Tuesday, November 18, 2008

Mandolin and Bass on Stage at Carnegie Hall

Over at Rattle My Cage, Allan is posting concert reviews from February, so I guess I shouldn’t have any qualms -- or at least fewer -- about finally getting around to describing Chris Thile’s debut in Isaac Stern Auditorium (a.k.a. the big room) at Carnegie Hall. (Peter over at Feast of Music got his account of the evening up in a timely fashion, I should note. I also should note that I'm using his photographs here.)

It was Wednesday 29 October when Chris Thile and his mandolin and Edgar Meyer and his upright bass gathered around a couple of microphones on the Carnegie Hall stage and started playing some selections from their recent Nonesuch CD. (They had been on the Moonshine Show the Sunday before to promote their appearance.) Being something in between a classical show and a folk show, there was a folksy joke or two -- “Nice hall!” – and they generally seemed like they were comfortable and enjoying themselves on stage. Soundwise, I could have done with a little additional volume in the speakers.

I enjoyed the first half of the show but honestly could have left at intermission -- as my friend Abigail was kind of hoping would happen. The only real highlight from the first half, I thought, was the three quick doses of Bach that they gave us. Their original music was pleasantly composed and skillfully played but ultimately lacking in grab. And with it being a school night and all…

But I am glad that I did not make an early retreat, as the second half picked up in intensity and moved my butt a little more toward the edge of my seat. They came out strong, hitting us with the energetic “This is the Pig,” the challenging “Rabbit Cakes” and then “Ham and Cheese.” That triple threat packed some serious punch (no pun intended).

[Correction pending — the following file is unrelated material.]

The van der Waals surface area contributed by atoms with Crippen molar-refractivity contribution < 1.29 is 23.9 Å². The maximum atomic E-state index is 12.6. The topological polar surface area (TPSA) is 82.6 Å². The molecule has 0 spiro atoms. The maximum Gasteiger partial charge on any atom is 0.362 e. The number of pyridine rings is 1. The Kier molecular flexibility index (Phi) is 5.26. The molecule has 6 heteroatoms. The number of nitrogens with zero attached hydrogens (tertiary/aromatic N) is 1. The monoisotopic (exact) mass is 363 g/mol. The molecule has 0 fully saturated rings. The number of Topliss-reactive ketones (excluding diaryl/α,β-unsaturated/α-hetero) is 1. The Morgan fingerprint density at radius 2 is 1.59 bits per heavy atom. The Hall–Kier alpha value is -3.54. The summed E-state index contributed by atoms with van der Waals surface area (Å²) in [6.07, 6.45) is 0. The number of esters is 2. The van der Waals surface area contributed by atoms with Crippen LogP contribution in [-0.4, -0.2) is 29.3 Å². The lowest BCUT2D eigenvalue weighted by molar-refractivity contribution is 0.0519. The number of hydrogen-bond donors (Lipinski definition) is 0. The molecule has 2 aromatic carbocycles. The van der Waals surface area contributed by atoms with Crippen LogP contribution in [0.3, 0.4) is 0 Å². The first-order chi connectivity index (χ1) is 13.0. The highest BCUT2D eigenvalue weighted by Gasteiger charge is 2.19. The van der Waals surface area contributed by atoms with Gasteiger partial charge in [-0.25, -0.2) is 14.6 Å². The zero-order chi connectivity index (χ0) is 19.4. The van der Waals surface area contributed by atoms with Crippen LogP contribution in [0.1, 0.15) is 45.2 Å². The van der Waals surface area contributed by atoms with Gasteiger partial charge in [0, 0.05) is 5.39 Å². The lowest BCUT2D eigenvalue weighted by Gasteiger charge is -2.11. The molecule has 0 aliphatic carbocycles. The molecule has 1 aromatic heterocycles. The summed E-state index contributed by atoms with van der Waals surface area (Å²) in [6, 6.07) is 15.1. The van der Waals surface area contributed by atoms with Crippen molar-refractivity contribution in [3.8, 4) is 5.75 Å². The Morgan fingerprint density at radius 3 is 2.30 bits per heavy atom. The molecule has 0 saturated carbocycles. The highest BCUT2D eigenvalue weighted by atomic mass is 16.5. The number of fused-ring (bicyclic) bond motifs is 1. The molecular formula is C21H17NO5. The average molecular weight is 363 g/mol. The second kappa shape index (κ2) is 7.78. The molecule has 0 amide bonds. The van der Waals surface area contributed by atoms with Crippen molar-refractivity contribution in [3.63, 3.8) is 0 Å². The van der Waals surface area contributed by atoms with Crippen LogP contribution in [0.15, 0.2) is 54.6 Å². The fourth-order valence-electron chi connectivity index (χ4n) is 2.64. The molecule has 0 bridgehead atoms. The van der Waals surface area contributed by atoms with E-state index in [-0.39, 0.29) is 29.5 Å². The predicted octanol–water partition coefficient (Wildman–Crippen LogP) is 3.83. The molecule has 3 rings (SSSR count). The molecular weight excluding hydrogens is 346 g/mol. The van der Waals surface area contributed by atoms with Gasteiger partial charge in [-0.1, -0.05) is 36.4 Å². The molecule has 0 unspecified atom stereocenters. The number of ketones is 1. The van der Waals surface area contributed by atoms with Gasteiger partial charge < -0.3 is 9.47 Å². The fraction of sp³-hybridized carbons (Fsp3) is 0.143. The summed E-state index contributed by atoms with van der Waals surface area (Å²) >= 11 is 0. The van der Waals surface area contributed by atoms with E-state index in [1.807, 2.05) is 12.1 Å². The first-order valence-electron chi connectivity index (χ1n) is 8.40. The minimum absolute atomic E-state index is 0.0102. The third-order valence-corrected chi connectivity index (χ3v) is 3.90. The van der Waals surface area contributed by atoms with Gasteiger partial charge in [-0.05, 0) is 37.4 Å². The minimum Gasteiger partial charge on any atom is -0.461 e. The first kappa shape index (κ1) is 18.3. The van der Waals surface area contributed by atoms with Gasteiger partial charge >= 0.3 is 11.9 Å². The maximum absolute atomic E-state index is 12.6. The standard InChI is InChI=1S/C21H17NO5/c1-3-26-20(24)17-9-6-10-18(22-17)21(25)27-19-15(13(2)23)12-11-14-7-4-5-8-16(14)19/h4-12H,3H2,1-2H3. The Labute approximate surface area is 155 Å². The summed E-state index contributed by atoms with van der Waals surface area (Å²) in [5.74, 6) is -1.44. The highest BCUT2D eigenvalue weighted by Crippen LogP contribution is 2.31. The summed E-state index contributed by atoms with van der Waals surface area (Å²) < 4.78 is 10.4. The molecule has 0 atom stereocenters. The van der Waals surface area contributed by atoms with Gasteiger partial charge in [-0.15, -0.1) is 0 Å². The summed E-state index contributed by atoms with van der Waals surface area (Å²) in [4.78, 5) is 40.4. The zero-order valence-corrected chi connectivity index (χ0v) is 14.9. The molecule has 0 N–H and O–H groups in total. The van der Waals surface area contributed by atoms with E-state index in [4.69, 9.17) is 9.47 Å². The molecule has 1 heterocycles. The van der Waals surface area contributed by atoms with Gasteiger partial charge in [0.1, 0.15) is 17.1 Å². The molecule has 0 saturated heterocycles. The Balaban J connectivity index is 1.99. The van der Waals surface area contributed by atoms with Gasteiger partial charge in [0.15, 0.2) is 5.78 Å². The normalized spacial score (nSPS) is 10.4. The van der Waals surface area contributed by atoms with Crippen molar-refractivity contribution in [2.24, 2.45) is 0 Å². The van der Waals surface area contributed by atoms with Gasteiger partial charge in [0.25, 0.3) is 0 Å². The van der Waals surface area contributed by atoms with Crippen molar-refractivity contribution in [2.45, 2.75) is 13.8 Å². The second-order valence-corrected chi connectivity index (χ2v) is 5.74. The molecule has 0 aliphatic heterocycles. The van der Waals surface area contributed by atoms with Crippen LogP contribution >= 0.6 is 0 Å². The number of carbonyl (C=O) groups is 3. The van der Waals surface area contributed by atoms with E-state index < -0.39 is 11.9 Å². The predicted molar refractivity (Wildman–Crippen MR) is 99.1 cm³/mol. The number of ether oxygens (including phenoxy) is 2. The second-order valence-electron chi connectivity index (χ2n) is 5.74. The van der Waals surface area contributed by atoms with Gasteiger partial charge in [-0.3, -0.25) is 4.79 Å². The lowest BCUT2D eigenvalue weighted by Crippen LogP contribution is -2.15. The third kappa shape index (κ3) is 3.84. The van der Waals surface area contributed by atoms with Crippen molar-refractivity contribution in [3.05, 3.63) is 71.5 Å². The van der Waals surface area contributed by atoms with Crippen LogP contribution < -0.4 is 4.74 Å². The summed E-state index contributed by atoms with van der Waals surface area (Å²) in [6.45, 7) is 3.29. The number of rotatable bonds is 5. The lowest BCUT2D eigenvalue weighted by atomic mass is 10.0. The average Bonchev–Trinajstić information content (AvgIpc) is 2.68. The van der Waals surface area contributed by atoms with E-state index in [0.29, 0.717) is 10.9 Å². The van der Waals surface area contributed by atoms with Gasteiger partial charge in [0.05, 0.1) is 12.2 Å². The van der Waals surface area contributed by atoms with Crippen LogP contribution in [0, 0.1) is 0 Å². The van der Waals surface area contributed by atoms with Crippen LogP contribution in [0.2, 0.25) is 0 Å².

Then Mark O’Connor came out. Wow. Repeat: Wow. The first number that the trio played was something swingy, and they each took a solo. Mark O’Connor’s touch on violin had me rethinking whether or not people that I consider good fiddlers are actually all that good. The sound that he coaxed out of his instrument was so smooth and buttery that my jaw dropped straight away, and I daresay that I might have drooled a little bit. This was a true professional and a true virtuoso musician taking the stage. The trio followed with a very sweet piece of music that Edgar and Mark wrote together 20 years ago. And then they played a simply fantastic piece of music from one of Mark’s albums that featured one shimmering melodic line after another played over three repeating bass notes. One winner after another after another.

O’Connor took his well-deserved bows, and Thile and Meyer gave us another dose of Bach. And then they concluded the program with “Fence Post in the Front Yard,” which featured an impressive precision ending coming out of cascading scales of notes being played on both the mandolin and bass.

Mark O’Connor returned for the encore, a delightful rendition of “Sweet Georgia Brown.”

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